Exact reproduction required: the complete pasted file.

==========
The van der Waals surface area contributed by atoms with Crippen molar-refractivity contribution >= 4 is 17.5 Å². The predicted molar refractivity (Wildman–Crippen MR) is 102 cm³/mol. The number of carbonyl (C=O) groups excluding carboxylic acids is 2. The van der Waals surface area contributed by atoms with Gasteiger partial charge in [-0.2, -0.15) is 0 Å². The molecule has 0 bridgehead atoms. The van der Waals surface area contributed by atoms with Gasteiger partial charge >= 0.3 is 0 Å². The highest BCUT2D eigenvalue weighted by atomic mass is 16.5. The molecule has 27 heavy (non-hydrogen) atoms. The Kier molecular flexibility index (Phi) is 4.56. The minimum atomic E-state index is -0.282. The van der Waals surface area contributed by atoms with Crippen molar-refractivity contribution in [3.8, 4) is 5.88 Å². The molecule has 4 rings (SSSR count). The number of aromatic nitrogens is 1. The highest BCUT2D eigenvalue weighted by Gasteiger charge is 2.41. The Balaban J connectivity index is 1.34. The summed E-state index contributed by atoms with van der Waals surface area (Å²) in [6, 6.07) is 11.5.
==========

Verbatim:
The van der Waals surface area contributed by atoms with Crippen molar-refractivity contribution >= 4 is 17.5 Å². The predicted molar refractivity (Wildman–Crippen MR) is 102 cm³/mol. The number of carbonyl (C=O) groups excluding carboxylic acids is 2. The van der Waals surface area contributed by atoms with Gasteiger partial charge in [-0.2, -0.15) is 0 Å². The molecule has 0 bridgehead atoms. The van der Waals surface area contributed by atoms with Gasteiger partial charge >= 0.3 is 0 Å². The highest BCUT2D eigenvalue weighted by atomic mass is 16.5. The molecule has 27 heavy (non-hydrogen) atoms. The Kier molecular flexibility index (Phi) is 4.56. The minimum atomic E-state index is -0.282. The van der Waals surface area contributed by atoms with Crippen molar-refractivity contribution in [3.8, 4) is 5.88 Å². The molecule has 4 rings (SSSR count). The number of aromatic nitrogens is 1. The highest BCUT2D eigenvalue weighted by Gasteiger charge is 2.41. The Balaban J connectivity index is 1.34. The summed E-state index contributed by atoms with van der Waals surface area (Å²) in [6, 6.07) is 11.5.